The inmates’ conditions were eventually improved due to hunger strikes, legal action and international pressure. In 1991, all of the political detainees were released from Robben Island, and in 1996 the common-law prisoners were also moved to the mainland prison and Robben Island prison was formally closed.
Today, the Robben Island prison has been converted into a museum and is a popular tourist attraction. Daily tours to the island are available. Tickets cost R150 and can be purchased from ticket counters at the Nelson Mandela Gateway on the V&A Waterfront.
A thirty-minute ferry ride from the Waterfront takes you to Robben Island’s tiny harbour. You can buy drinks and snacks on the ferry. The ride tends to get a bit rough on windy days and sometimes the trip gets cancelled due to severe winds.
First time visitors should arrive 20 minutes early in order to enjoy an extremely interesting interactive exhibit in the waiting hall about the prison’s history.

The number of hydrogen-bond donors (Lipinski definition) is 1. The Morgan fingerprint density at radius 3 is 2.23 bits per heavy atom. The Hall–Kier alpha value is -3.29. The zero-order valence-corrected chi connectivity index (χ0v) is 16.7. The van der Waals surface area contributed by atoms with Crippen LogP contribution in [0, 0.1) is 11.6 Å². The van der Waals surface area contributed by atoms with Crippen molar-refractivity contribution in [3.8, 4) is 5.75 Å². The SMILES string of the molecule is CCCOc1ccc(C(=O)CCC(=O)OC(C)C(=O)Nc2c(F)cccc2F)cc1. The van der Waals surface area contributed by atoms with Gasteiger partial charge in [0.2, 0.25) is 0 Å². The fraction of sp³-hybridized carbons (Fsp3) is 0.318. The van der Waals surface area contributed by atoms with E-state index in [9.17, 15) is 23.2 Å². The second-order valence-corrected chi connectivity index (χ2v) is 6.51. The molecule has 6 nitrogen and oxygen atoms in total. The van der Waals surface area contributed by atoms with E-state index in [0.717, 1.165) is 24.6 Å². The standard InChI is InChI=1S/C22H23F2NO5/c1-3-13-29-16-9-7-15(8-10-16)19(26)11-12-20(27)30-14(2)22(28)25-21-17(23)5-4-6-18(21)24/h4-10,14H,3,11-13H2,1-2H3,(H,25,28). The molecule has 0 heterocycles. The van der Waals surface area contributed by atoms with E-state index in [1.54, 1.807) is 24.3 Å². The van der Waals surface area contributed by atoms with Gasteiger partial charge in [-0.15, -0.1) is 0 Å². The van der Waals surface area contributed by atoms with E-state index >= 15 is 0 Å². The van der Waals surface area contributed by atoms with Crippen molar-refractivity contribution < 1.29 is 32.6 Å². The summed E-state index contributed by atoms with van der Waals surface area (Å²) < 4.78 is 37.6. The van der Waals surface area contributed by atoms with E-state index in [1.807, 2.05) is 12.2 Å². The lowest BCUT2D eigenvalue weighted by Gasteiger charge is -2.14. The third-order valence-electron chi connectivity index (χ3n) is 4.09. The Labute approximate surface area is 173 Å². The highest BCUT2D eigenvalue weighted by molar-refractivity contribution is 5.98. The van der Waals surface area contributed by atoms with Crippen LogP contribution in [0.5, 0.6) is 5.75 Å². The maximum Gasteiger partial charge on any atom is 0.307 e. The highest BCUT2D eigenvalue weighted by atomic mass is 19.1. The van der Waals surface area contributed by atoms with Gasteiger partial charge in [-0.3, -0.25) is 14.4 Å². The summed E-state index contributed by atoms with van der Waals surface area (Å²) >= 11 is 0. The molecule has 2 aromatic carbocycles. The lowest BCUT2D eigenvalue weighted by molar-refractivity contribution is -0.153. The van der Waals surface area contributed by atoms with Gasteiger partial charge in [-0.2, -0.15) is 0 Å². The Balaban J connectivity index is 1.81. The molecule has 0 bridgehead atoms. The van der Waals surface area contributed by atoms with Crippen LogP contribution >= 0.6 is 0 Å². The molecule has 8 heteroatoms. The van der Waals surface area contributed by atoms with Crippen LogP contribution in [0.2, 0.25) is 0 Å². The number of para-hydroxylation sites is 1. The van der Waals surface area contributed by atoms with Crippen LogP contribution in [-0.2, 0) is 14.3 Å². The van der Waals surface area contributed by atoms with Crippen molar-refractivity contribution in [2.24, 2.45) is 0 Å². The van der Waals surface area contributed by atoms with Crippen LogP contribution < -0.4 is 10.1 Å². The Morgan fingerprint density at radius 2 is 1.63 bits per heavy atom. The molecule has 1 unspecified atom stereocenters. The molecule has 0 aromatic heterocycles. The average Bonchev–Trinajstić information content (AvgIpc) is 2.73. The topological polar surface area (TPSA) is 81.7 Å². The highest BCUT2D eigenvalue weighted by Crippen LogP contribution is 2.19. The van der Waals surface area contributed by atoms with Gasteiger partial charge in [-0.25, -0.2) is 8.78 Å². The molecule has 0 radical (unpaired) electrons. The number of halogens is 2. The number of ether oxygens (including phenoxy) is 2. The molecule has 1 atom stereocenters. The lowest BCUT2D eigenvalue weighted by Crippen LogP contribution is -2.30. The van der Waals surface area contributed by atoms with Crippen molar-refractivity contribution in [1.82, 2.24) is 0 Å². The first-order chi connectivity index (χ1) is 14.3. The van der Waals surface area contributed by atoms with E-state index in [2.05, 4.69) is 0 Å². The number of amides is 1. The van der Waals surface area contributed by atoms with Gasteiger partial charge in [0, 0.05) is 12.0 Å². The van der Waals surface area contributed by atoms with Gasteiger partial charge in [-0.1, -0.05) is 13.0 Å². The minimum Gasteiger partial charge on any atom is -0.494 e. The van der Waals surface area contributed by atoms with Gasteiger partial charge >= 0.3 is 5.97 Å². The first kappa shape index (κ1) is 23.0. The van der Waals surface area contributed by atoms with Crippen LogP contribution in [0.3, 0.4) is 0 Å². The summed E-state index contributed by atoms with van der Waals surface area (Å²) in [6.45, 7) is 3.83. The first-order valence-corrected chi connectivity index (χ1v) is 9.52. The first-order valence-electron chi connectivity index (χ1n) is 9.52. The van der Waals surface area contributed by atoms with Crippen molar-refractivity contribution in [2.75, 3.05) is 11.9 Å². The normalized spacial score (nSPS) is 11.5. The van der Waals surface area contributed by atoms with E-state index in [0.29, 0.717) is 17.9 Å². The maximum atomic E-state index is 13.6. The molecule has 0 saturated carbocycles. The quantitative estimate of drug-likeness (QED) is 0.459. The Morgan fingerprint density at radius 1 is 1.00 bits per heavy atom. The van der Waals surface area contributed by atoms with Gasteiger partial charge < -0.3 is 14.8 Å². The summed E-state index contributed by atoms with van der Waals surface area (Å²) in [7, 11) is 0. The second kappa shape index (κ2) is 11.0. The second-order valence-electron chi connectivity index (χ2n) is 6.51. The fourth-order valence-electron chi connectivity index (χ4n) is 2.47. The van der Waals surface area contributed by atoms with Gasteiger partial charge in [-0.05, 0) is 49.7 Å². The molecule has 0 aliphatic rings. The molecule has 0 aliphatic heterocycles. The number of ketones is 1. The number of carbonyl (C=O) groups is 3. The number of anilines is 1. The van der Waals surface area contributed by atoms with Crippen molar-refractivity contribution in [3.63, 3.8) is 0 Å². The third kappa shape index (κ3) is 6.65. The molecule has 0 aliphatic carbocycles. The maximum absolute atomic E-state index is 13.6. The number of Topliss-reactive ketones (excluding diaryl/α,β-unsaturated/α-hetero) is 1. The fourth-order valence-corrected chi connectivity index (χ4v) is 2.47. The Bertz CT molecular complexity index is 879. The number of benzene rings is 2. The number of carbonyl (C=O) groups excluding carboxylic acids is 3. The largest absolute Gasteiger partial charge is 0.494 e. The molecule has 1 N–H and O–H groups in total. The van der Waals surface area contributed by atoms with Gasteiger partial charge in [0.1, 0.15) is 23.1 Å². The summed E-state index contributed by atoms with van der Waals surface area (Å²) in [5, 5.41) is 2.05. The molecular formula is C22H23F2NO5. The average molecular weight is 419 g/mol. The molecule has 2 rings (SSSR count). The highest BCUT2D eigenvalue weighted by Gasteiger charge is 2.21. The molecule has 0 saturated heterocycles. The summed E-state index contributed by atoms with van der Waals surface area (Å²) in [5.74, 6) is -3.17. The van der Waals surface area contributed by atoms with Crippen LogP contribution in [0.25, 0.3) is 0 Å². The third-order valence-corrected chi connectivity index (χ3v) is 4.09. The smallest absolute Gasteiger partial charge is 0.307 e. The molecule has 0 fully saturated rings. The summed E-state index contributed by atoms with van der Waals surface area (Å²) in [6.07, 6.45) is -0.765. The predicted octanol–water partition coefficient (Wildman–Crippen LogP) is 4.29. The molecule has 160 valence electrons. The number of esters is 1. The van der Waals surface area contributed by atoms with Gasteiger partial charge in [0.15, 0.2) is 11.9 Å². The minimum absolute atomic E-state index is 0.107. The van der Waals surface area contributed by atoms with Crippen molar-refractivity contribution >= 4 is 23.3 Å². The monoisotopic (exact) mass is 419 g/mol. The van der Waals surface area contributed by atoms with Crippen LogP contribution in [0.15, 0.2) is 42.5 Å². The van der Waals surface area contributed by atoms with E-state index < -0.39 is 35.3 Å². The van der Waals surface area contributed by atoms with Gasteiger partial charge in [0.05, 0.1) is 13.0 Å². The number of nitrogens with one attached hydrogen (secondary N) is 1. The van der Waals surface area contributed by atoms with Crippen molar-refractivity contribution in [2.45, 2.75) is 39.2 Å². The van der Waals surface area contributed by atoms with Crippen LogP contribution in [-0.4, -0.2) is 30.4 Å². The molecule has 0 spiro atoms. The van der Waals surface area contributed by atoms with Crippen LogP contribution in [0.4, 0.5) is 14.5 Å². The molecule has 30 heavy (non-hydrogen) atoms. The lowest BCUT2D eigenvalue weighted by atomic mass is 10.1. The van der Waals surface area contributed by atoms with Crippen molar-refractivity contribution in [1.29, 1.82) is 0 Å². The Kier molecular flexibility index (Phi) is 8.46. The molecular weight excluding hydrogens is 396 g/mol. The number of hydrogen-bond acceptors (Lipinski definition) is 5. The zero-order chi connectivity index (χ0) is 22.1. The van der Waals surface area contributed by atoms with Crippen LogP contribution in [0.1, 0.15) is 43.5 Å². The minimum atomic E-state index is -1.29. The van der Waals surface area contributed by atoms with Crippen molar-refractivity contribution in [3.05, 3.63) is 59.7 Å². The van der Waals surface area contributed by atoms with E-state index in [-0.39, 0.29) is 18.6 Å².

When you get off at the harbour, a bus tour will take you to historic landmarks like the lime quarry, the kramat shrine, the leper graveyard and a church that was used by the prison wardens and their families.
On the road to the village centre you will also come across old Sailboat cannons. Most of the buildings on Robben Island are from the Second World War era, with 9.2-inch guns and bunkers that were originally a part of the armaments erected to defend Cape Town. You will also encounter a lighthouse that was built to warn ships of the rocky waters around the Cape. This coastline is famous for shipwrecks as well.
During the bus ride, a guide, probably a former inmate will brief you about the history and the details of the places you see. This provides a unique experience of interacting first hand with someone who has actually experienced history in the making at Robben Island Prison.